The Book

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An empty library. A forgotten young woman & the very last book in the library which leads her on a journey through her past & helps her find her voice Charlotte, abandonded by her alchoholic mother and disreguarded by the Grandmother she now lives with is lost and lonely living an empty life without purpose. One day a mystical little book, the very last book in the Library, a building she shares with her distant Grandmother, begins to attract her attention. This little red book and the secrets it revelas helps to lead Charlotte out of her anonimoty and compels her to write the next chapter of her life with a renewed purpose and direction.

Mystery / Thriller
Jools Constant
5.0 1 review
Age Rating:

Chapter 1

Around a 40 minute walk in a southerly direction from central London stands the Library of St George. Six large windows wide by three stories high, with a grand Art Deco edifice of crisp red brickwork and sharp architectural abutments.

It is positioned in such a way that from certain positions on the high street, one might think a great ocean liner was steaming straight towards you. And yet despite its evident majesty, this chalice of knowledge lies forgotten and certainly ignored by the casual passer-by. What a pity that is, for within its walls and reaching to you from every empty shelf are the echoes of a very mysterious story. A story of how one woman’s need to fulfil an unspoken promise brought her to an end the like of which could not found in any of the pages, in any of the works, of the Library of St George.

Charlotte knelt on the floor within the library’s main reading room, excited and nervous as she opened the cover of an unfamiliar book. A new book was always thrilling, especially when it’s one from an unknown author, and doubly so when its title was simply: ‘The Book.’

To Charlotte, a seasoned literary traveller, an adventure was far more exciting the less that is known about the destination. All her life Charlotte had lived and worked within the library which was owned by her Grandmother, and all her life she had completely absorbed herself in the myriad of books. Fact, fiction, adventure fantasy, science and history were the building blocks of her identity. Her physical world was insular and quiet, but the books gave her freedom and company and a social life amongst the characters that stepped out of the pages and invited her to join them. In contrast to the reality around her, the books gave her joy and peace, they gave her a reason to continue, a reason to live.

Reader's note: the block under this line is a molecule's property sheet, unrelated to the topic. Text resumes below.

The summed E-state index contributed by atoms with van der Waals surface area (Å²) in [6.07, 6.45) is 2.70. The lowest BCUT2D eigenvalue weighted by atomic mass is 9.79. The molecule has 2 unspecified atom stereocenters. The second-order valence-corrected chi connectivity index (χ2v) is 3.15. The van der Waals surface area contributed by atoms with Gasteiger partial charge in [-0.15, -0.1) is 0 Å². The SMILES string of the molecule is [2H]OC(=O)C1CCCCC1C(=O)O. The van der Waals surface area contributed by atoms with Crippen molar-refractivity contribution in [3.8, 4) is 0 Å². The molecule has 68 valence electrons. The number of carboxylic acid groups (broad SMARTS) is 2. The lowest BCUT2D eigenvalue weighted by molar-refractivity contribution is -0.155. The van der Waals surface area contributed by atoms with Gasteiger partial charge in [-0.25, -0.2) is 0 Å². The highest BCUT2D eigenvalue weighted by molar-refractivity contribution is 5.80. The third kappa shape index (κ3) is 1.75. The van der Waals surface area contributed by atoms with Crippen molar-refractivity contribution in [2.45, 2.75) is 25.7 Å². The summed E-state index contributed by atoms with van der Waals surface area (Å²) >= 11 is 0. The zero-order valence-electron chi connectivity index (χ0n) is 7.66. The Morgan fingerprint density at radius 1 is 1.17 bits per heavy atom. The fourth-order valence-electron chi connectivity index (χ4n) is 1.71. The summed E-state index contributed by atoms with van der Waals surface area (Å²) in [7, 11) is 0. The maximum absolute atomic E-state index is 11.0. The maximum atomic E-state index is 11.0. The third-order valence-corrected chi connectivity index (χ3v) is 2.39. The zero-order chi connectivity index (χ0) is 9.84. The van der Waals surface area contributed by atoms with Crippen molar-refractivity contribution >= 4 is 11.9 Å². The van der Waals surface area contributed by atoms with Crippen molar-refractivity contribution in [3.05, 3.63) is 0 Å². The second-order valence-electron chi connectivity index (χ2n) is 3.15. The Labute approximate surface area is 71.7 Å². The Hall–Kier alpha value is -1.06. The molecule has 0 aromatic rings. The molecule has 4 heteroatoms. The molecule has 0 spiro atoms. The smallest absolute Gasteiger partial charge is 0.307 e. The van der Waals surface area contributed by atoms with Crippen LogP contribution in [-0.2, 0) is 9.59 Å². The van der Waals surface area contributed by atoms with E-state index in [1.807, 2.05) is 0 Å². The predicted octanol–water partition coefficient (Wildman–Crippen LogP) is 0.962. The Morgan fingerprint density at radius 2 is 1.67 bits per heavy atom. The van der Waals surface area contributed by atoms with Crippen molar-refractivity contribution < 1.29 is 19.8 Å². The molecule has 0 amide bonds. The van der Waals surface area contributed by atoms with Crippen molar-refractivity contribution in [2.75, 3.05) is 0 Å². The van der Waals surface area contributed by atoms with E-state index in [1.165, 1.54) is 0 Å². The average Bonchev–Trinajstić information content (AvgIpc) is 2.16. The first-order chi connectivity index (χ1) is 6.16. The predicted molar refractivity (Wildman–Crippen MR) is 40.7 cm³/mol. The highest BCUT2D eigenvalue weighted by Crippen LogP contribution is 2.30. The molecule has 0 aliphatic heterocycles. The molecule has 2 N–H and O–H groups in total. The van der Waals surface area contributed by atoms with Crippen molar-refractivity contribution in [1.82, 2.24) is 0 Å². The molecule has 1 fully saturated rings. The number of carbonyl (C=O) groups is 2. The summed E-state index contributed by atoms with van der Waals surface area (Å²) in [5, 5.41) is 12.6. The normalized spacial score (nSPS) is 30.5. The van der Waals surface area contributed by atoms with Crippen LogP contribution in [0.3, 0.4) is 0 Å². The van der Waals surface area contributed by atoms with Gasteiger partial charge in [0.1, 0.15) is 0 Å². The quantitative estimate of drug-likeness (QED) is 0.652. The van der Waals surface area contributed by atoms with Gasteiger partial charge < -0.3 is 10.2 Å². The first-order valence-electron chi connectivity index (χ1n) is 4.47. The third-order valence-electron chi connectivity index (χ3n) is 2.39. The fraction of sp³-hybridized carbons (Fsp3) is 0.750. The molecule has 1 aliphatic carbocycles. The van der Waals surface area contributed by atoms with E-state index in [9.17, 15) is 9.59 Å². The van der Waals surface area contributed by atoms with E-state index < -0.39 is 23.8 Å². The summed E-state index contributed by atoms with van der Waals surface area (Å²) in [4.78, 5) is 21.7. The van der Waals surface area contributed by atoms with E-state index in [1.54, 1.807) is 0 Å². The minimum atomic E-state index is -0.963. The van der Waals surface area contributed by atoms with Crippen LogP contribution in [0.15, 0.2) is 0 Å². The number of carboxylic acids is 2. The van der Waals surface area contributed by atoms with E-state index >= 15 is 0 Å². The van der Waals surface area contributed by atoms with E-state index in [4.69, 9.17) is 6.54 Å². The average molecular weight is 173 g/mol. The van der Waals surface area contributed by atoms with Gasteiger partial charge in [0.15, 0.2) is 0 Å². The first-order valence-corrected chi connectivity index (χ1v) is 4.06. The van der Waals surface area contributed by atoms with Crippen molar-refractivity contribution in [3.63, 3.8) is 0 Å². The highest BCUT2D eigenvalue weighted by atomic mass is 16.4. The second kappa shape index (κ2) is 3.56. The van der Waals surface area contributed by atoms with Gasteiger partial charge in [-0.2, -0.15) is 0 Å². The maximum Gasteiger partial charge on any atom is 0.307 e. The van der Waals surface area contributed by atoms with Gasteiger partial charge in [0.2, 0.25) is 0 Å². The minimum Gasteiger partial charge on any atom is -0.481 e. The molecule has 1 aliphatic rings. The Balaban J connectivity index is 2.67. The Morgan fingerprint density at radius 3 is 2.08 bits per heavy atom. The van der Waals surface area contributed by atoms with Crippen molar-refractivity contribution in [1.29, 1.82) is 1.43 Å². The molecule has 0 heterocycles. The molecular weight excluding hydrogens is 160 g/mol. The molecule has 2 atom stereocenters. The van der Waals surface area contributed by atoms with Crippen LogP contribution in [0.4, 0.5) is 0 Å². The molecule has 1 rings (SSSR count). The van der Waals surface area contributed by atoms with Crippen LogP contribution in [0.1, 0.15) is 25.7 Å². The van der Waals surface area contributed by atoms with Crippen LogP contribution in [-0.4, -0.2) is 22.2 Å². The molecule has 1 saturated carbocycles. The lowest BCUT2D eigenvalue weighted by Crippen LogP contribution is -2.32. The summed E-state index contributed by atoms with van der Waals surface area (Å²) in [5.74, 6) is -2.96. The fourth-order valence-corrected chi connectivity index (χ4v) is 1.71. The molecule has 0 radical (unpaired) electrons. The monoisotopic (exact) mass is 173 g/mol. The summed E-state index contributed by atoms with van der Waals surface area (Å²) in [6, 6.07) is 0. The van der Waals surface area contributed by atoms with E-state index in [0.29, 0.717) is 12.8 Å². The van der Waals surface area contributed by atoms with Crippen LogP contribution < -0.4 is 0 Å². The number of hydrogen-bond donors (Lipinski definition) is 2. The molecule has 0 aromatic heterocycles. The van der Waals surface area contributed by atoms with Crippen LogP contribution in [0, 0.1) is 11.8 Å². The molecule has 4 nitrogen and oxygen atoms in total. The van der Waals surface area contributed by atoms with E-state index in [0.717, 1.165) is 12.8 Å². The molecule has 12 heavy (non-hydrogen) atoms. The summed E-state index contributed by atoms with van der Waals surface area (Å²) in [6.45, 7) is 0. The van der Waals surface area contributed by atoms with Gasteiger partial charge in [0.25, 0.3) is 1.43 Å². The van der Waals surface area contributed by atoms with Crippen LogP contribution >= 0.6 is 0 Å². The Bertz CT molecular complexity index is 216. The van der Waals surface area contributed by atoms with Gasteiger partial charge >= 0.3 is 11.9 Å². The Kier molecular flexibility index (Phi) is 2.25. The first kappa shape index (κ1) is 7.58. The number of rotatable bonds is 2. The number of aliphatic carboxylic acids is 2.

She just loved to quietly share this joy with visitors to the library, although quite shy, she would quietly wander up behind browsers and gently whisper recommendations to them or softly she would silently pull a book half out of its column tap it making eye contact with the browser and leave them with a little smile by way of a review. She was in a way inviting them to the same dinner parties she had attended, she was sending them to the fantasy lands she had enjoyed or sharing with them the knowledge that had delighted her the most.

On closer inspection, The Book she was knelt in front of turned out to be an account of the history of a library. It didn’t take Charlotte long to realise that the Library in question was this library, her library. It contained details of its birth and on through the war years, from its restoration and new resolve and through the post war decades. But it was not only a record of the building and its purpose; it also touched upon Charlotte’s family where its activities were interwoven with the library.

Charlotte was a little surprised that someone had kept a log of the library and its events. It was even more surprising that it had been bound and published. The writing seemed factual and without frills but talked of her grandmother in the third person, and appeared to be written at an emotional distance to the daily workings of its subject. The binding and printing appeared shoddy: a quick flick through The Book revealed the last thirty pages to be completely blank. It was more than bad workmanship: it felt strangely frustrating. She inspected the last few paragraphs of text, before the blank pages. It wasn’t clear if a whole chunk was missing from the book, or if too many pages had been carelessly woven into the binding. The latter seemed unlikely, as on the last of the thirty blank pages two words stood bold and lonely: THE END.

She turned to the beginning and began to read in earnest, little knowing how this strange little red book would be pivotal both in determining her destiny and the very future of the library itself.

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